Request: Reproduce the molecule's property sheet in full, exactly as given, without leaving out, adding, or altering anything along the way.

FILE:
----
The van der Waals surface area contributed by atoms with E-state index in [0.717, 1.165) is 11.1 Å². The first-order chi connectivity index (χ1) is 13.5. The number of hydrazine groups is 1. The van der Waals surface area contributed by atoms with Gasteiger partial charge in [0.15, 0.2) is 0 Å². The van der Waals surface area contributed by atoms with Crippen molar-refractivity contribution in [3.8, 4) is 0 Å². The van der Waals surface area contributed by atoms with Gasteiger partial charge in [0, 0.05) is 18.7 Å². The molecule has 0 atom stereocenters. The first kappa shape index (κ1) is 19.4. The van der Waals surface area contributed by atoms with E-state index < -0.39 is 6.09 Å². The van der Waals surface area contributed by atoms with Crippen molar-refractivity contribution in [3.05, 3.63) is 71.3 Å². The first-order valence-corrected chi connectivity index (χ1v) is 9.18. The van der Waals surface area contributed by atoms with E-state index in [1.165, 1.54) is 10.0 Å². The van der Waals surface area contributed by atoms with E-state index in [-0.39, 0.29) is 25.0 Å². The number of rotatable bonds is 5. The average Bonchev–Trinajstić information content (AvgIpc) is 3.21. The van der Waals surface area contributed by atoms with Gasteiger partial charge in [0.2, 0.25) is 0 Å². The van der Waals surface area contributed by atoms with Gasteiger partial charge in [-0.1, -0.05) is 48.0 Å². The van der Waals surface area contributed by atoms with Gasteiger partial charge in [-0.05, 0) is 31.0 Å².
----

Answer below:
The van der Waals surface area contributed by atoms with E-state index in [0.717, 1.165) is 11.1 Å². The first-order chi connectivity index (χ1) is 13.5. The number of hydrazine groups is 1. The van der Waals surface area contributed by atoms with Gasteiger partial charge in [0.15, 0.2) is 0 Å². The van der Waals surface area contributed by atoms with Crippen molar-refractivity contribution in [3.8, 4) is 0 Å². The van der Waals surface area contributed by atoms with Gasteiger partial charge in [0, 0.05) is 18.7 Å². The molecule has 0 atom stereocenters. The first kappa shape index (κ1) is 19.4. The van der Waals surface area contributed by atoms with E-state index < -0.39 is 6.09 Å². The van der Waals surface area contributed by atoms with Crippen molar-refractivity contribution in [3.05, 3.63) is 71.3 Å². The first-order valence-corrected chi connectivity index (χ1v) is 9.18. The van der Waals surface area contributed by atoms with E-state index in [1.165, 1.54) is 10.0 Å². The van der Waals surface area contributed by atoms with E-state index in [-0.39, 0.29) is 25.0 Å². The number of rotatable bonds is 5. The average Bonchev–Trinajstić information content (AvgIpc) is 3.21. The van der Waals surface area contributed by atoms with Gasteiger partial charge in [0.2, 0.25) is 0 Å². The van der Waals surface area contributed by atoms with Gasteiger partial charge in [-0.1, -0.05) is 48.0 Å². The van der Waals surface area contributed by atoms with Gasteiger partial charge in [-0.05, 0) is 31.0 Å².